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What Does Happen to Your Term Insurance Plan Post-Divorce?

October 14, 2022

The divorce process can take a huge emotional toll on people. Apart from dealing with the potential trauma of the split, they also have to discuss dividing financial assets and how best to move forward for their children. As part of the process, the couple may have to reconsider the term plan policy they bought while married.

Let’s look at what happens to term plans after a divorce:

Understanding Assets
Once a couple files for divorce, they often list all their shared assets. As part of their split, they must find a way to divide the assets equally and fairly. If the couple has any term plans, they must get listed under assets. A professional should help list and divide assets to ensure everything is fair.

How Does a Divorce Impact a Term Plan Policy?

Let’s see how a divorce affects a term plan:

  •  Beneficiary
    The beneficiary is any individual or institution that receives a monetary benefit from the term policy. Most working individuals list their spouse as the beneficiary in a term plan. After a divorce, the policyholder may want to update the beneficiary to a child or parent.
  • Nominee
    The nominee is the individual who holds the policyholder’s property until they can legally distribute it as per the insured’s requests. For most married people, the spouse is the nominee. After a divorce, the policyholder could change the nominee to ensure it is somebody that has the beneficiary’s best interests at heart. In many cases, the nominee and beneficiary are the same.
  • Irrevocable Beneficiary
    Some term plans do not allow policyholders to make changes to the beneficiary. If the policyholder lists their spouse as an irrevocable beneficiary, they cannot make any changes - even after a divorce.

Understanding the Married Women Property Act

The Married Women Property (MWP) Act secures a woman’s finances. While purchasing a term plan policy, the husband can file for a simple MWP to ensure the payout goes only to his wife and children. The MWP separates the term plan from the rest of the individual’s estate, ensuring that creditors cannot stake a claim for the payout. Under the MWP, the policyholder can name only their wife or children as the beneficiary. If the beneficiary is a minor, they must appoint at least one trustee to manage the trust until the payout gets made to the beneficiary. The policyholder cannot change the beneficiary at any point. If the insured names their wife as the beneficiary, she will receive the payout even after a divorce.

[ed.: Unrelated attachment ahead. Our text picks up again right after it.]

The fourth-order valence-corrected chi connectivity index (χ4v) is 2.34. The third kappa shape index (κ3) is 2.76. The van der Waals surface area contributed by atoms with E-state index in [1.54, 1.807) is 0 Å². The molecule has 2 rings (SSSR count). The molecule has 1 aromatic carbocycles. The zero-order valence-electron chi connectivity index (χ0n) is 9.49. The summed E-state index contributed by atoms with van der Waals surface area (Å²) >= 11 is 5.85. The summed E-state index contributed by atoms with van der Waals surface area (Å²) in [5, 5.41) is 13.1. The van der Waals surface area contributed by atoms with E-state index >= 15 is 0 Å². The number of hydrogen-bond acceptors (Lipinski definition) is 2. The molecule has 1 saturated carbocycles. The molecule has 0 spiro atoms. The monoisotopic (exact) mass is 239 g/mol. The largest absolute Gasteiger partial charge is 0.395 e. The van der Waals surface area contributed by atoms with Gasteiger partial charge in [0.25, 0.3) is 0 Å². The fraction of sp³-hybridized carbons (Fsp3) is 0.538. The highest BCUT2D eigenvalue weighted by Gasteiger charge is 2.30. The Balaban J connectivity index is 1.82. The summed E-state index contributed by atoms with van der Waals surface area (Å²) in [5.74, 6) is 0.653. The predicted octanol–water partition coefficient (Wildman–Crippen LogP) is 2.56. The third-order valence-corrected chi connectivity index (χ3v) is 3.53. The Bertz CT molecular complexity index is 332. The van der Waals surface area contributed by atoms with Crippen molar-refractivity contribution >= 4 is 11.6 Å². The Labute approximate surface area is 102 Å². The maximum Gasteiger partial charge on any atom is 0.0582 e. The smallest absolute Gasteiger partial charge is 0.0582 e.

Tips to Deal with Insurance after a Divorce

Individuals going through a divorce must prioritise safeguarding their financial interests for the future. To this end, they can:

  • Discontinue paying the premiums for a joint insurance policy. If the option exists, they should surrender the policy.
  • Purchase an individual term plan. They could select a blood relative or their child as the beneficiary.
  • Maintain records of all premiums paid towards joint plans. If there’s any payout from such policies, they should get split equally or based on the amount invested by each partner.
  • Create an individual budget and change the beneficiary in all documents.

Planning Finances and Term Insurance after a Divorce

On the other side of a divorce, it can seem difficult to pick up your life and move on, but you must. You must now re-evaluate your finances. If you have become a single parent, you should think about increasing the sum assured on your term plan policy. Make sure you have savings and investment plans so you can achieve your other financial goals and aspirations without relying on anybody else. Crucially, you must ensure that you completely separate your finances from your ex-spouse. If you have children, you may have to contribute to certain expenses equally, but the rest of your finances must remain independent.

During a divorce, dealing with a term insurance plan is not a priority. However, failing to make the necessary changes or separating your finances could have consequences in the future. Separating a lifetime of joint finances is not easy, but both parties must approach the situation with clear heads to make the right decision for themselves, each other, and their children.

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ARN - ED/09/22/29364